Federal failure to fulfill spent-fuel obligations creates expensive risks.
Stephen Maloney is a managing consultant in Towers Perrin’s risk and financial services practice. Email him at firstname.lastname@example.org
For more than 50 years, the federal government has failed to manage spent nuclear fuel (SNF) and high-level radioactive waste (HLW), imposing the burdens for this critical function on the private sector. Nuclear plant operators incurred upwards of several hundred million dollars per reactor in uncompensated expense and risk premiums, and potentially face decades of additional costs and risks coping with SNF and HLW.
When federal policies fail, they fail in a big way. The most obvious costs to utilities are in SNF custodial facilities and services that were supposed to be provided by the Department of Energy (DOE) in exchange for the fees paid by utility customers.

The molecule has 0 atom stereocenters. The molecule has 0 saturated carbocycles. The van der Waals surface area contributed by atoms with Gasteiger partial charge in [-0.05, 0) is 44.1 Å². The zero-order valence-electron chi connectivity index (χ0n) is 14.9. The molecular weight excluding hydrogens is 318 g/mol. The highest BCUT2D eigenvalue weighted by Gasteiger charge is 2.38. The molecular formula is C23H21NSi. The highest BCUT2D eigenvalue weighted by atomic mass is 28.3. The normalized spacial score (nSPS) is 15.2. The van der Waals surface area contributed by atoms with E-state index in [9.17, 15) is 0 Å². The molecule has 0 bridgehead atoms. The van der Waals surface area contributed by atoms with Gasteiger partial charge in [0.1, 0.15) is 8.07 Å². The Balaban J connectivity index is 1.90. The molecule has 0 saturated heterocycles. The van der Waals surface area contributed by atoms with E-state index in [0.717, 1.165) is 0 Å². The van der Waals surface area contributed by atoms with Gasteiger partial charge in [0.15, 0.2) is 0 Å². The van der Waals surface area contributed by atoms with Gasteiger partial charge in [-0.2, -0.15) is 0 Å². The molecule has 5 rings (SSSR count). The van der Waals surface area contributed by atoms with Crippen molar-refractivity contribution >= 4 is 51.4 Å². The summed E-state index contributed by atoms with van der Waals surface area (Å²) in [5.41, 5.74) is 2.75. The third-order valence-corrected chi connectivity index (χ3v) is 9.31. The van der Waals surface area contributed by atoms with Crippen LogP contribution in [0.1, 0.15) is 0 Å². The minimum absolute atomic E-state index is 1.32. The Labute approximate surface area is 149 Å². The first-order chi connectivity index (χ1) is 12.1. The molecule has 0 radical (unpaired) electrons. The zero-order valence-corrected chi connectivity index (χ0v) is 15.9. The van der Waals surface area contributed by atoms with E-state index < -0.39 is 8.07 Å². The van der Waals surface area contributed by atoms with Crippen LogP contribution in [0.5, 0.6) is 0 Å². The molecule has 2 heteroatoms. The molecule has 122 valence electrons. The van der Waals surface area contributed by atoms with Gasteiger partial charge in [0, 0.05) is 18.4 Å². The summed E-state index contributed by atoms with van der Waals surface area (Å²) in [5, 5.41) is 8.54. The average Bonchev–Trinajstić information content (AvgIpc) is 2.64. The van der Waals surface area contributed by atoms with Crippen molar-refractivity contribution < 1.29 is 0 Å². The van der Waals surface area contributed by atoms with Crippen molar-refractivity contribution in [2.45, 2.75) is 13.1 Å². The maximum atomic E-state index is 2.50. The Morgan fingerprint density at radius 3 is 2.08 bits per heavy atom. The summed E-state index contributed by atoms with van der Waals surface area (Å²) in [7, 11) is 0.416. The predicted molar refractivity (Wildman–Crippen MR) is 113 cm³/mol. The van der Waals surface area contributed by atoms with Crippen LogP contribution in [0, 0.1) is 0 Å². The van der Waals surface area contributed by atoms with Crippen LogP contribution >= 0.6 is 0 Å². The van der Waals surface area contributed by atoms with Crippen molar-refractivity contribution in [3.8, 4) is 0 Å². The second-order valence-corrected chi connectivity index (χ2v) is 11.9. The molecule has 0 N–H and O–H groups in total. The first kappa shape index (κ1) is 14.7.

But, the more insidious costs are the decades of reimbursed interest and risk premiums, and their ripple effects lowering utility credit ratings and raising capital costs for years to come.
Companies that sold nuclear facilities in the past two decades suffered additional losses at the time of sale, because DOE’s breach put the buyers of those plants at significant risk. No nuclear waste repository was, or is, available. At the time, dry-cask storage technology and safety regulations were in the embryonic stage and success uncertain. Many decommissioning trusts were underfunded. These plants were distress sales.